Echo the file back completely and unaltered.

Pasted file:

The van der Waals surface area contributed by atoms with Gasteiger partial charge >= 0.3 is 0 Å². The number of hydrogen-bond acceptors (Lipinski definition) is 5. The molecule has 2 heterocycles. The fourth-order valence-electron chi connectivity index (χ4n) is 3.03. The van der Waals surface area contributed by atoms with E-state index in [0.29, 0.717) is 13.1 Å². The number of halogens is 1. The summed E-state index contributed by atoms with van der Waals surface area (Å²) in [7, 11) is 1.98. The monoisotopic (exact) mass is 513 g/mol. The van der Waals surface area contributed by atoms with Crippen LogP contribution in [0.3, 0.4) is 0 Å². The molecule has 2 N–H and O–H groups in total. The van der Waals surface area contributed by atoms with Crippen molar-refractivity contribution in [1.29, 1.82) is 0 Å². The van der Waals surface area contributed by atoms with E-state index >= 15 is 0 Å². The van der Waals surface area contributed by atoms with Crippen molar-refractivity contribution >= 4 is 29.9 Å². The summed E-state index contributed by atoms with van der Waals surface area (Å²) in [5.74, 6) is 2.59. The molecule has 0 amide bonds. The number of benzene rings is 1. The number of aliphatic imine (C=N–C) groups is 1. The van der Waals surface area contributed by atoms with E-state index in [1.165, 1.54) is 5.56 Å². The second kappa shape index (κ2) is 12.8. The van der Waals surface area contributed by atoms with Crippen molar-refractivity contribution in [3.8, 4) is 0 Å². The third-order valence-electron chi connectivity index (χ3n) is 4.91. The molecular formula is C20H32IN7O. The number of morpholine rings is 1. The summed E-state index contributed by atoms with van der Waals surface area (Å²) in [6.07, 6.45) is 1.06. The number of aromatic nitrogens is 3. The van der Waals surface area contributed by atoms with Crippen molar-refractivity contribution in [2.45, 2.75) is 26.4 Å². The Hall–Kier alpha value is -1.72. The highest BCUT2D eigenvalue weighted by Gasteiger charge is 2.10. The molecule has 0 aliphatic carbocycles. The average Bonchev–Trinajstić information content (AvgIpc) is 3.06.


The van der Waals surface area contributed by atoms with Gasteiger partial charge >= 0.3 is 0 Å². The number of hydrogen-bond acceptors (Lipinski definition) is 5. The molecule has 2 heterocycles. The fourth-order valence-electron chi connectivity index (χ4n) is 3.03. The van der Waals surface area contributed by atoms with E-state index in [0.29, 0.717) is 13.1 Å². The number of halogens is 1. The summed E-state index contributed by atoms with van der Waals surface area (Å²) in [7, 11) is 1.98. The monoisotopic (exact) mass is 513 g/mol. The van der Waals surface area contributed by atoms with Crippen LogP contribution in [0.3, 0.4) is 0 Å². The molecule has 2 N–H and O–H groups in total. The van der Waals surface area contributed by atoms with Crippen molar-refractivity contribution in [1.29, 1.82) is 0 Å². The van der Waals surface area contributed by atoms with E-state index >= 15 is 0 Å². The van der Waals surface area contributed by atoms with Crippen molar-refractivity contribution >= 4 is 29.9 Å². The summed E-state index contributed by atoms with van der Waals surface area (Å²) in [5.74, 6) is 2.59. The molecule has 0 amide bonds. The number of benzene rings is 1. The number of aliphatic imine (C=N–C) groups is 1. The van der Waals surface area contributed by atoms with E-state index in [1.165, 1.54) is 5.56 Å². The second kappa shape index (κ2) is 12.8. The van der Waals surface area contributed by atoms with Crippen molar-refractivity contribution in [3.8, 4) is 0 Å². The third-order valence-electron chi connectivity index (χ3n) is 4.91. The molecular formula is C20H32IN7O. The number of morpholine rings is 1. The summed E-state index contributed by atoms with van der Waals surface area (Å²) in [6.07, 6.45) is 1.06. The number of aromatic nitrogens is 3. The van der Waals surface area contributed by atoms with Crippen molar-refractivity contribution in [2.45, 2.75) is 26.4 Å². The Hall–Kier alpha value is -1.72. The highest BCUT2D eigenvalue weighted by Gasteiger charge is 2.10. The molecule has 0 aliphatic carbocycles. The average Bonchev–Trinajstić information content (AvgIpc) is 3.06.